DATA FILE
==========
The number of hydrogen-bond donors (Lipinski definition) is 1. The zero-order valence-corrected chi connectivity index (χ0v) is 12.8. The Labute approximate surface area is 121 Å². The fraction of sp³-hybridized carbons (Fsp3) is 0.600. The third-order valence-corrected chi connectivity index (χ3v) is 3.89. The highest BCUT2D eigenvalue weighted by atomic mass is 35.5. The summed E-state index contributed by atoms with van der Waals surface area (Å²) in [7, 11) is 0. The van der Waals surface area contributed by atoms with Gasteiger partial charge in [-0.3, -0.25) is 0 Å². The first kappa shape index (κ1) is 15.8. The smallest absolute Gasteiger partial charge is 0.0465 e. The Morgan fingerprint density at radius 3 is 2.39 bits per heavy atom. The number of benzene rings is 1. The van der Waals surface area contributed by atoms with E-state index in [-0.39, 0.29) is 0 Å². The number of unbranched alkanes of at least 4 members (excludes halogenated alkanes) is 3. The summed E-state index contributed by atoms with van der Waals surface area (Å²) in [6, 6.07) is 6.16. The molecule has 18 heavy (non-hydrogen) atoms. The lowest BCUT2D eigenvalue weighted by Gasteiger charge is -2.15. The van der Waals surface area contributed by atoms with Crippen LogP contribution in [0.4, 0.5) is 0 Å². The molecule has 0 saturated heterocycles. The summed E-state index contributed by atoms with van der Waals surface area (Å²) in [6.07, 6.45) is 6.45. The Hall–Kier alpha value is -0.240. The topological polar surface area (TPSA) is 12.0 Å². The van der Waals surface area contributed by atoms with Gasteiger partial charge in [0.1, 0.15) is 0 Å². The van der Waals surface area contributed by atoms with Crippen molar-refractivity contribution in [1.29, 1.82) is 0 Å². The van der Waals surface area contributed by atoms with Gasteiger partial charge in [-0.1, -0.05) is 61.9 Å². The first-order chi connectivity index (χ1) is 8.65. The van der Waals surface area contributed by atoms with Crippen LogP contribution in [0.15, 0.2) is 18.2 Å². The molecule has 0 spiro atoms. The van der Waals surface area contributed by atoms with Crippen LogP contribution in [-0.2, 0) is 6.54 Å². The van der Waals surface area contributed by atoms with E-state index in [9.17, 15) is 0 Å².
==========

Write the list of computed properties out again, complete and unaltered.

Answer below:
The number of hydrogen-bond donors (Lipinski definition) is 1. The zero-order valence-corrected chi connectivity index (χ0v) is 12.8. The Labute approximate surface area is 121 Å². The fraction of sp³-hybridized carbons (Fsp3) is 0.600. The third-order valence-corrected chi connectivity index (χ3v) is 3.89. The highest BCUT2D eigenvalue weighted by atomic mass is 35.5. The summed E-state index contributed by atoms with van der Waals surface area (Å²) in [7, 11) is 0. The van der Waals surface area contributed by atoms with Gasteiger partial charge in [-0.3, -0.25) is 0 Å². The first kappa shape index (κ1) is 15.8. The smallest absolute Gasteiger partial charge is 0.0465 e. The Morgan fingerprint density at radius 3 is 2.39 bits per heavy atom. The number of benzene rings is 1. The van der Waals surface area contributed by atoms with E-state index in [-0.39, 0.29) is 0 Å². The number of unbranched alkanes of at least 4 members (excludes halogenated alkanes) is 3. The summed E-state index contributed by atoms with van der Waals surface area (Å²) in [6, 6.07) is 6.16. The molecule has 18 heavy (non-hydrogen) atoms. The lowest BCUT2D eigenvalue weighted by Gasteiger charge is -2.15. The van der Waals surface area contributed by atoms with Crippen LogP contribution in [0.4, 0.5) is 0 Å². The molecule has 0 saturated heterocycles. The summed E-state index contributed by atoms with van der Waals surface area (Å²) in [6.07, 6.45) is 6.45. The Hall–Kier alpha value is -0.240. The topological polar surface area (TPSA) is 12.0 Å². The van der Waals surface area contributed by atoms with Gasteiger partial charge in [0.1, 0.15) is 0 Å². The van der Waals surface area contributed by atoms with Crippen molar-refractivity contribution in [1.29, 1.82) is 0 Å². The van der Waals surface area contributed by atoms with Gasteiger partial charge in [-0.1, -0.05) is 61.9 Å². The first-order chi connectivity index (χ1) is 8.65. The van der Waals surface area contributed by atoms with Crippen LogP contribution in [0.15, 0.2) is 18.2 Å². The molecule has 0 spiro atoms. The van der Waals surface area contributed by atoms with Crippen LogP contribution in [-0.2, 0) is 6.54 Å². The van der Waals surface area contributed by atoms with E-state index in [9.17, 15) is 0 Å².